German Court Rulings Limiting Options for Designers

German Court Rulings Limiting Options for Designers

As a web designer, can you imagine having to check court decisions related to intellectual property cases before choosing a nice color scheme for your projects? According to a recent ruling issued by a German court, the color known as magenta, which in hexadecimal code is 0xFF00FF, has a legal copyright that belongs to Deutsche Telekom, parent company of the T-Mobile wireless communications giant.

This crazy copyright claim became known after an emerging insurance company known as Lemonade prepared marketing and branding materials to enter the lucrative German market. The Lemonade color branding scheme is pink, but T-Mobile believes it is magenta and should not be used by other brands. It is unclear how T-Mobile was able to trademark a primary color, but Deutsche Telekom has also obtained copyright for the use of the letter "T" in branding related to telecommunications services in Germany.

The CEO of Lemonade has decided to comply with the court decision and has in fact removed the pink or magenta color from its branding materials in Germany, which are mostly limited to digital platforms since this is a modern insurance company. Nonetheless, Lemonade plans to escalate the case before the European Union Intellectual Property Office. In the meantime, Lemonade is trying to convert this situation into a social media marketing campaign; following the adage of "when life throws you lemons," and being true to its name, Lemonade has taken to Twitter to raise awareness about this curious case under the hashtag "FreeThePink."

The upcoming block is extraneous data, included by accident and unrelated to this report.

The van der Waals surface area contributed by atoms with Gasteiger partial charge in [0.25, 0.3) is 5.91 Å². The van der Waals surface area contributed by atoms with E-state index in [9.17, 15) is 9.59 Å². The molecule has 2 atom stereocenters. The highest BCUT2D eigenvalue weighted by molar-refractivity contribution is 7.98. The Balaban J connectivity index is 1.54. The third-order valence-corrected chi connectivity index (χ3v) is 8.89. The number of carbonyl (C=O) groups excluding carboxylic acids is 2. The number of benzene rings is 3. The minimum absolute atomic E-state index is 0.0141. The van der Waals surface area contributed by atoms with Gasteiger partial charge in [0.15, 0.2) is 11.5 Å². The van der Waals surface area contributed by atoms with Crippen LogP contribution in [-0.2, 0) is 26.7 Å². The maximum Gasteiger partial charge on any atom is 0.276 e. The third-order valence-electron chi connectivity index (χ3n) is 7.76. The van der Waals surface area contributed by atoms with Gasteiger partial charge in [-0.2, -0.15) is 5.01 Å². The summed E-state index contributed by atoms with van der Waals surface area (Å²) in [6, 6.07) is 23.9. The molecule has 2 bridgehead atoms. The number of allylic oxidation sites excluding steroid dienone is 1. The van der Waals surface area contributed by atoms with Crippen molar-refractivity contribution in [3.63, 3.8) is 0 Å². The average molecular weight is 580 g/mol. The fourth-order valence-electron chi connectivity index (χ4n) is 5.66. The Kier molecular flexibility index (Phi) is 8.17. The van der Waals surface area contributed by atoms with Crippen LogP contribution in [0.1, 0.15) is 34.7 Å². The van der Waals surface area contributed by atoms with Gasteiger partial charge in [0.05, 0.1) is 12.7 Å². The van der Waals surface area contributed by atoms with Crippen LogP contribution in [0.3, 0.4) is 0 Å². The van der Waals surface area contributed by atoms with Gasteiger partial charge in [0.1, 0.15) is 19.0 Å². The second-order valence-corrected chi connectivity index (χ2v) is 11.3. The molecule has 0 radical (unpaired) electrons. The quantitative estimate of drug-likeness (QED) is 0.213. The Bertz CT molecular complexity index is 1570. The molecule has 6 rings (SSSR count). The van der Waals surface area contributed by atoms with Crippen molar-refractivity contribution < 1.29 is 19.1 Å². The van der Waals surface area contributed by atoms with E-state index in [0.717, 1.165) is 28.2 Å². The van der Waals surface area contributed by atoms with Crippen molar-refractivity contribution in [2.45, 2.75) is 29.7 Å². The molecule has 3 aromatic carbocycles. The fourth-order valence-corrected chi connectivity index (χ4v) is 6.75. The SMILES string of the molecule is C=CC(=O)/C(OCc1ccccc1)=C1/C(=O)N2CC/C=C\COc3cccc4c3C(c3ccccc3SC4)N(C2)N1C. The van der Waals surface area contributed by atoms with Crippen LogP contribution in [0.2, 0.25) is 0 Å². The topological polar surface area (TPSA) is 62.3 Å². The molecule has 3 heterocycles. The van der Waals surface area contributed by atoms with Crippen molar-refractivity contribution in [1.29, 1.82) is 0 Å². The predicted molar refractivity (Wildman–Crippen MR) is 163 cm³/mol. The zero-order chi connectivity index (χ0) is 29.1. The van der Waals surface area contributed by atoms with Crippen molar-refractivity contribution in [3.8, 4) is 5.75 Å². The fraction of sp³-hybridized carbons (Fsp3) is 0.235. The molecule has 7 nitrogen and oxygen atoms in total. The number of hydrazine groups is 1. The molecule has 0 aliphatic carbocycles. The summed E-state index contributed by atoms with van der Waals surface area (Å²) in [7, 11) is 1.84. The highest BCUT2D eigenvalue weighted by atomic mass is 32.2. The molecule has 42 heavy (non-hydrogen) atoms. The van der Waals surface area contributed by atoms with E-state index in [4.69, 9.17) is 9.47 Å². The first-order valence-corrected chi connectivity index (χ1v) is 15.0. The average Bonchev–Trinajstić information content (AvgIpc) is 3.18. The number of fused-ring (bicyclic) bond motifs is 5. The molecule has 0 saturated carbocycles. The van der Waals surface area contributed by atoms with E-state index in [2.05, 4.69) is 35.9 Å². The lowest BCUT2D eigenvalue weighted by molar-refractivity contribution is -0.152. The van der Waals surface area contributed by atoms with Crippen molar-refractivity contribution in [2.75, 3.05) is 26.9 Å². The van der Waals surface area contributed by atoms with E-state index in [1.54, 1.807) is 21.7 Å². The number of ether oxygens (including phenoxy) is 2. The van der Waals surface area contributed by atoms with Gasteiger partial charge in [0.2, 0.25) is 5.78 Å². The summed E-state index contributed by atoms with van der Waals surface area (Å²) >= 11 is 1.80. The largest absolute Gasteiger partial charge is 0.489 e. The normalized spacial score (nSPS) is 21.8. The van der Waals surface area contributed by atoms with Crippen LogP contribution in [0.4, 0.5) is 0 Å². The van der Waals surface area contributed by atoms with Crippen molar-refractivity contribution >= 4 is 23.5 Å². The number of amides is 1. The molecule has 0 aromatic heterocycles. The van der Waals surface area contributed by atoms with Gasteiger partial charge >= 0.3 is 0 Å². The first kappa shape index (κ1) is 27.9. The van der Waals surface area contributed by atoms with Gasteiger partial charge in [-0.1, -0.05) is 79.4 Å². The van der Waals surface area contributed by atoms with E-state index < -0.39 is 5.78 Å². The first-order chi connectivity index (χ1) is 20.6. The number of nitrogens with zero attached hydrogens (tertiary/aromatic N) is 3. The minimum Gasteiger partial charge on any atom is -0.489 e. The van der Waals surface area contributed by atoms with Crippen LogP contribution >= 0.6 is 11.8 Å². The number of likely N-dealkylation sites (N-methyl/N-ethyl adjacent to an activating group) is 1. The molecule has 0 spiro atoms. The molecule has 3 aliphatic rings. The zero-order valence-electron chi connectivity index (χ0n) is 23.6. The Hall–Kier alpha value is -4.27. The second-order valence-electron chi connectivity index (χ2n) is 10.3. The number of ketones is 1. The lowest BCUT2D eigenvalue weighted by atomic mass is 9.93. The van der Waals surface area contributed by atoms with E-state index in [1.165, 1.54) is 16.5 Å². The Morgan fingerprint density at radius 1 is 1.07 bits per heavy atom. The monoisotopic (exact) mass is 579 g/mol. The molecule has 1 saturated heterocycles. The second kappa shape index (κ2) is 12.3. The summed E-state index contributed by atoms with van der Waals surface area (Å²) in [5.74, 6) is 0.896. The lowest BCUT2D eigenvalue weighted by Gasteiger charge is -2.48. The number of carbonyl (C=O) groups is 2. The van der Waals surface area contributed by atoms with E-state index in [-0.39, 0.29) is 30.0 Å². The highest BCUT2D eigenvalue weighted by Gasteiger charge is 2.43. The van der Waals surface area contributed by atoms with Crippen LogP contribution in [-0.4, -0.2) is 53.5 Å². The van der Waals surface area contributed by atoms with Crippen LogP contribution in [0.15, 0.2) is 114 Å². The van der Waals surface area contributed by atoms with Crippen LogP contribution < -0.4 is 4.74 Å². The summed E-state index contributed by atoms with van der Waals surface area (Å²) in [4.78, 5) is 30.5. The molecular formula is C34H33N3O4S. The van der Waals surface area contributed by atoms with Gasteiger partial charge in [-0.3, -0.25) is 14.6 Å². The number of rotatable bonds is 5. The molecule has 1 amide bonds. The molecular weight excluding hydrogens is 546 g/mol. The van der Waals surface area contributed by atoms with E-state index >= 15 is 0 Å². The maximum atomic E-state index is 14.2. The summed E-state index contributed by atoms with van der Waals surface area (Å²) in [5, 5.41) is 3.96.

Contrary to what many people think, copyright claims are not limited to inventions; they often operate under the doctrine of being granted to whomever comes first with a filing that is compliant with regulations. It is preposterous to think that Deutsche Telekom invented the color that is more commonly known as red, but crafty corporate lawyers can draft motions explaining that the use of certain colors for branding purposes should be protected by copyright laws. The problem with this ruling is that it could become jurisprudence and precedent for other companies that wish to copyright other colors, letters of the Roman alphabet, or even sounds emanated by Nature. For more information click here

Web Design Rule German Court